Green tea was first grown in China in around 2737 B.C. The discovery occurred by accident when the Chinese Emperor Shennong mistakenly drank water that had a dead tea leaf boiled in it. The Emperor found that the flavour was refreshing and therefore a new drink was created. Green tea was primarily available to the richest in Chinese society, was very expensive and it was not until the 14th century that green tea became widely accessible to the general public.
Around 800 A.D., during the Tang Dynasty, a book titled, "Cha Jing," also known as "The Classic of Tea" was written by a writer named Lu Yu. Lu Yu was adopted by a Buddhist monk and grew up brewing and serving tea. His interest in tea blossomed and his abilities to make tea improved as he got older. His book, "The Classic of Tea" became the first written work to explain the culture and art of green tea.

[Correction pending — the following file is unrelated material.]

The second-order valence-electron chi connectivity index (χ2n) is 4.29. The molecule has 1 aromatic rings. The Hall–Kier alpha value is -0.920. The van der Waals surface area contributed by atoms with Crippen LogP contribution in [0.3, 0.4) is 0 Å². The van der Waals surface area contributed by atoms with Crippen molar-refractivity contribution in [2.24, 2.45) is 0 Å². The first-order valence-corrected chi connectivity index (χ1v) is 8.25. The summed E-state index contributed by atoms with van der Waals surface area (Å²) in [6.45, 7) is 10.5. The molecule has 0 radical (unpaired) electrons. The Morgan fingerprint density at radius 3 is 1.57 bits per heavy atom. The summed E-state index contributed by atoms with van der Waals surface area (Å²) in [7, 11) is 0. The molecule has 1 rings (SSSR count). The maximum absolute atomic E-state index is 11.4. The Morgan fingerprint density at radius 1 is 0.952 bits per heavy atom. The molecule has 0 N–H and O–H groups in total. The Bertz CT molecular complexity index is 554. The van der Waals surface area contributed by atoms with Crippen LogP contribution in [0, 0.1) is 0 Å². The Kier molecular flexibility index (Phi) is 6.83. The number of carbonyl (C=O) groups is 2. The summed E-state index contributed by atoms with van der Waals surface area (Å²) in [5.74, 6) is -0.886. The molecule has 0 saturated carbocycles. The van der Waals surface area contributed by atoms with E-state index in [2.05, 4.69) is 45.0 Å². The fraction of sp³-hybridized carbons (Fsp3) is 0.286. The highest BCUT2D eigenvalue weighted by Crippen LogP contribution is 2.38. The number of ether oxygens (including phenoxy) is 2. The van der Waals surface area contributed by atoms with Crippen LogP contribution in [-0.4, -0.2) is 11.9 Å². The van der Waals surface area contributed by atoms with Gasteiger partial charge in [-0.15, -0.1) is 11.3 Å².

Green tea was eventually traded through the world in the 19th century by European explorers. Due to its flavor, it was a huge commodity and became Great Britain's national beverage, along with black tea. Soon after, green tea made its grand appearance on America when it shipped overseas with the settlers.
In the last few decades, the popularity of green tea has increased massively. At coffee shops around the world you can find green tea blends ranging from jasmine to iced matcha. In addition to its varied flavours, hundreds of health discoveries are taking place due to its high number of antioxidants. It appears that the more we learn about this amazing tea, the more impressive and beneficial it becomes.